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go out for a run most days, for the getting outside as much as the running. You feel connected to the world a little bit. So many symptoms of panic are the symptoms of running – racing heart, breathlessness. Weirdly, running has always been my calm place. It’s to do with controllable pain, a pain that you know can end by slowing down. There’s a sort of strange joy in that. If you’ve been through mental or physical pain you can’t control, there’s something comforting about knowing you’re in charge of the dial.

Weirdly, as I get older – I’m in my 40s now – I’m getting better about the thought of ageing. Research says people who worry most about getting older are younger. The thing I find hard about being a father is that your children are a measurement of time in front of you. My children are nine and 10 now, and on the cusp of becoming a different type of child.

The fear of ageing is also the fear of wasting time. I have to watch that with my work; that I make sure when I’m not working I’m enjoying the people I love, having good experiences and trying my hardest to escape those fears of the future or the nostalgia of the past.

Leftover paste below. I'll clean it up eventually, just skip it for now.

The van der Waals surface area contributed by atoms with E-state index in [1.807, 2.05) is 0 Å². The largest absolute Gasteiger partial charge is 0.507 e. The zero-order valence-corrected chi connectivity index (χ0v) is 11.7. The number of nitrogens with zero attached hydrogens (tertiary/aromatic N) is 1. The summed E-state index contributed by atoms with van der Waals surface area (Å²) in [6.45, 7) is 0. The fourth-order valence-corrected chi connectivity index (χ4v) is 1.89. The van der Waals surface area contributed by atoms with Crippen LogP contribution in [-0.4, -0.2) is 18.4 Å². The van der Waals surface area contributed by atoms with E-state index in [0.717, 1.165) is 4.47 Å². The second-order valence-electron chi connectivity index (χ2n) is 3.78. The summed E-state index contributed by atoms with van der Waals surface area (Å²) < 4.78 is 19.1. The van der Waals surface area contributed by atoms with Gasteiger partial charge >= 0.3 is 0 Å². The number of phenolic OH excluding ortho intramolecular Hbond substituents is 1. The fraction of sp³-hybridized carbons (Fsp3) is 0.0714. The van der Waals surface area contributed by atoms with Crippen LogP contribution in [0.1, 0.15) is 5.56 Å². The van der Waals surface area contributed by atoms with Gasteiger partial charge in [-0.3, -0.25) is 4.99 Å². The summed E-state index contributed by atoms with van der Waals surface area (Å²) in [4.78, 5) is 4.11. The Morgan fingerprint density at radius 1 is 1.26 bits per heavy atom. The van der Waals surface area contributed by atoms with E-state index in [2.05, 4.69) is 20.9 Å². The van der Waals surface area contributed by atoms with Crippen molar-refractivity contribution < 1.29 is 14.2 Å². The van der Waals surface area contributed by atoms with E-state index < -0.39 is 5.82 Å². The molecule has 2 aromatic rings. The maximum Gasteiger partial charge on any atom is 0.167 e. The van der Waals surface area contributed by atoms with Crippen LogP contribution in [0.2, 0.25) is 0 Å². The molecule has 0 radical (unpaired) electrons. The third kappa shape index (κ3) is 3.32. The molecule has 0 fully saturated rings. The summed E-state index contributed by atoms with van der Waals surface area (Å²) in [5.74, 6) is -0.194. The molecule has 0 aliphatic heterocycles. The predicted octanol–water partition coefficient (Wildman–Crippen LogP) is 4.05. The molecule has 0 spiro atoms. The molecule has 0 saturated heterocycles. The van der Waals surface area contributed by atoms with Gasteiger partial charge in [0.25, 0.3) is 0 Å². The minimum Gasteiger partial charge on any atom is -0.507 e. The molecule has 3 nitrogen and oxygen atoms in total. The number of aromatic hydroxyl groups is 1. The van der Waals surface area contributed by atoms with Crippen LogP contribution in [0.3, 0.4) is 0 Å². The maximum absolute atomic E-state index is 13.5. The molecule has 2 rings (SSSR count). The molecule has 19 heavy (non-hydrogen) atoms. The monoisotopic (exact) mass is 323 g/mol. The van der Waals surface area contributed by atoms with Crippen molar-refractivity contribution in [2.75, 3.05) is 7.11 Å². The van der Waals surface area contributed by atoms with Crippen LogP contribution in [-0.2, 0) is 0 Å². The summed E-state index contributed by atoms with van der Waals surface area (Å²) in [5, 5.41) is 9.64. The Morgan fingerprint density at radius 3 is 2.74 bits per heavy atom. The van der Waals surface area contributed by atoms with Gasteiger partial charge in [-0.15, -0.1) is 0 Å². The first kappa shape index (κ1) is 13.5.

Yesterday I was listening to songs from the 90s and getting all sorts of weird pangs. I listened to St Etienne and was nearly crying thinking about the times you can’t get back. People say music sends you back in time but it only sends you half way. It drives you into the past but you can’t get out of the car.

It’s getting on for 20 years since I had my first breakdown. I can still fall into bouts of anxiety but the difference is I’ve developed an inner therapist. When I’m ill, happiness is just normality. As a young man, I wanted everything loud and intense – spicy food and edgy movies – but now I appreciate neutrality and life on low-volume.

Notes on a Nervous Planet by Matt Haig is out now (£12.99, Canongate)

 “Courtesy of Guardian News & Media Ltd”.